Last Friday, a large group of migrant workers (tomato pickers) from Immokalee, Florida joined the Middle School for breakfast. Students in the cooking rotation prepared the meal and all Middle School students were invited to join the guests to eat. This was a combination “Purim Feast” and gift for the poor. The migrant workers shared some of their stories with the students so that they could better understand the harsh conditions under which they work. The students were then asked to write about it on their blogs. Here are a couple of their reflections.
If you are wondering why my title says Freeeeeeedom!!!, it is because of what happened last week on Friday. Last Friday, the 6th, 7th, and 8th graders went to school early to make breakfast. The breakfast was not just for us, it was for other people who were coming. The people who were coming were from South Florida. They were the Immokalee farm workers and tomato pickers. We were serving them breakfast because they do not get to eat a lot.
Now, let me backtrack for you to tell you about the Immokalee tomato pickers. The Immokalee tomato pickers are farmers who are tomato pickers. They are slaves and they get paid under minimum wage. They work in the hot sun in very harsh conditions in Immokalee, Florida.
Last Saturday night, we celebrated the holiday Purim. One of mitzvot of Purim is to give gifts to the poor. In Hebrew, the word for gifts to the poor is matanot l’evyonim. We fed them breakfast. I think we followed the mitzvah of matanot l’evyonim because they do not get to eat all the time. We fed them hashbrowns, eggs, biscuits, cereal, milk, water, donuts, orange juice, and coffee. I think that the breakfast was aPurim feast. I think so because there were a bunch of people there and a lot of food.
I learned a lot about the tomato pickers’ situation. I learned that they were on a 10 day “fair food” tour. Fifty of the tomato pickers went on the tour. The 10 day tour included stops in Jacksonville, Atlanta, Nashville, and Lakeland. In Lakeland, they were going to meet with Publix again. The Pickers want Publix, the largest grocery store, to agree to pay a penny more per pound of tomatoes under a “fair food” agreement. It started Friday afternoon. Other places they want also are Walmart, Burger King, and Taco Bell. Activists also want support from Wendy’s. More than 1000 people were there to protest.
I feel differently about them and their needs and situation now after meeting them because now I know the whole story about them and what they’re fighting for. I would love to protest with them.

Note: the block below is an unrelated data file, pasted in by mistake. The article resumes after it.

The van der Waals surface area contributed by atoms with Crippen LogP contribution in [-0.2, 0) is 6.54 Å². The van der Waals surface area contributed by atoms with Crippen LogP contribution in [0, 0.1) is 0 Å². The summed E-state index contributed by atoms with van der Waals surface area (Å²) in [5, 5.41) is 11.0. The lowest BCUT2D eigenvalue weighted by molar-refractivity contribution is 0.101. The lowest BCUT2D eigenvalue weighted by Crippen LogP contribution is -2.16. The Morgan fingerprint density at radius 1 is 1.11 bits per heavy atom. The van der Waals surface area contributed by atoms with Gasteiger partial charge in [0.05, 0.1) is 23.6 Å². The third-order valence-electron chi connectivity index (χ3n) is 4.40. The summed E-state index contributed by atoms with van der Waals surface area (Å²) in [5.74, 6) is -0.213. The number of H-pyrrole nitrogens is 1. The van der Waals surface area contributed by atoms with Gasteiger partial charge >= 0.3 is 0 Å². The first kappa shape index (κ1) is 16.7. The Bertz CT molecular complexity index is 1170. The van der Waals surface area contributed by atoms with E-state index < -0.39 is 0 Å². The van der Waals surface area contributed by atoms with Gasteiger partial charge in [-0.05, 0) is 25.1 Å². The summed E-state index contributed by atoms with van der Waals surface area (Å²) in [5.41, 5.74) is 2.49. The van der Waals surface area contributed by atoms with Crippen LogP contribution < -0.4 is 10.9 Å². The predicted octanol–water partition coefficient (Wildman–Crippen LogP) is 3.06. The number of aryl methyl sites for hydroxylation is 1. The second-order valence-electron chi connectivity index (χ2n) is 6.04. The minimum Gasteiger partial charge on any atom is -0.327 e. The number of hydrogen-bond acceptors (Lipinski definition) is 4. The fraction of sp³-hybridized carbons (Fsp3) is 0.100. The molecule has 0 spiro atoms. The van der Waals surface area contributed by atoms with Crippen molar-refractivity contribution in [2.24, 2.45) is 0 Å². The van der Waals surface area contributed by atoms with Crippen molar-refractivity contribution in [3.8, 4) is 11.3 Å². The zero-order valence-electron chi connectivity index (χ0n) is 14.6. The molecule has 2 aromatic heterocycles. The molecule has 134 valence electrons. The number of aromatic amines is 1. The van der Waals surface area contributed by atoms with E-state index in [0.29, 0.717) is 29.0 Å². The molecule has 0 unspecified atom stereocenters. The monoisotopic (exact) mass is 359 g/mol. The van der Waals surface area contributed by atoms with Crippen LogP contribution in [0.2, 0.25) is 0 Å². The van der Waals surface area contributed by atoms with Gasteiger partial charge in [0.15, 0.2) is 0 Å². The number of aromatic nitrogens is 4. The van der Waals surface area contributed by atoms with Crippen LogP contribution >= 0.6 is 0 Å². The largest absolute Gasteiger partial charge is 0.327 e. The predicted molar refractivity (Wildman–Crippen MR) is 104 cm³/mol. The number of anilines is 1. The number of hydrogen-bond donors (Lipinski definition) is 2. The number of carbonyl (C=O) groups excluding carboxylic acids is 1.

Breakfast on Friday by: Rachel L
On Friday, I woke up early to come to school. Normally I wouldn’t do that, but Friday was different. On Friday, the middle school and I served breakfast to immigrant tomato pickers from Immokalee. They were part of ”The Coalition of Immokalee Workers.” Friday was also Purim so all the middle schoolers dressed up. I was a rainbow!
Purim has certain mitzvot. One of them is “matanot l’evyonim”- gifts to the poor. The breakfast was “matanot l’evyonim” because they are poor. They don’t get paid much picking tomatoes. The breakfast was a Purim feast because we fed a lot of people. The workers are not paid much for each bucket of tomatoes they pick. They work in hard conditions and are not allowed to rest.
After meeting them I hope we can help them again. I learned that they are fighting for better conditions. I completely agree that they deserve it. It was a great thing to do on Purim. I hope to do it again.
Image taken by Rocky Raybell; on October 8, 2013; Found on Flickr
The Tomato Pickers Come To Town
The tomato pickers are fighting for better rights in the fields. They get paid extremely little for a lot of work. They are beaten and raped. They can’t even put in reports of obese without getting beaten for it. All they are asking for is that big food companies don’t buy tomatoes from these farms and they want just one more penny per pound.
Having this experience made me feel bad for them. There were little kids there. I was very happy to help them. It’s very disturbing to know what happens to them out in the fields.
On Friday, we served and ate with the Coalition of Immokalee workers from Immokalee, Florida. They are protesting against restaurants in the east. They have protested in Ohio and in Lakeland, Florida because two major companies will not join the Fair Food Program for these workers to make a little more money in their paychecks. Their income is usually from ten thousand to twelve thousand dollars per year.
The breakfast was a gift to the poor because the workers would be starving if we did not feed them anything. It was a feast because there were many people there and we all ate together. I learned from the guests about their situation that the workers are going through tough times trying to get more restaurants and grocery stores to join the Fair Food Program.
I felt after meeting the workers that this is major for them. They need better salaries, so they can take care of their needs. With a salary from twelve thousand dollars, or less a year is not much. The workers really need the money, or it will be hard to take care of themselves. With inflation on goods, they will not have extra money when they need it.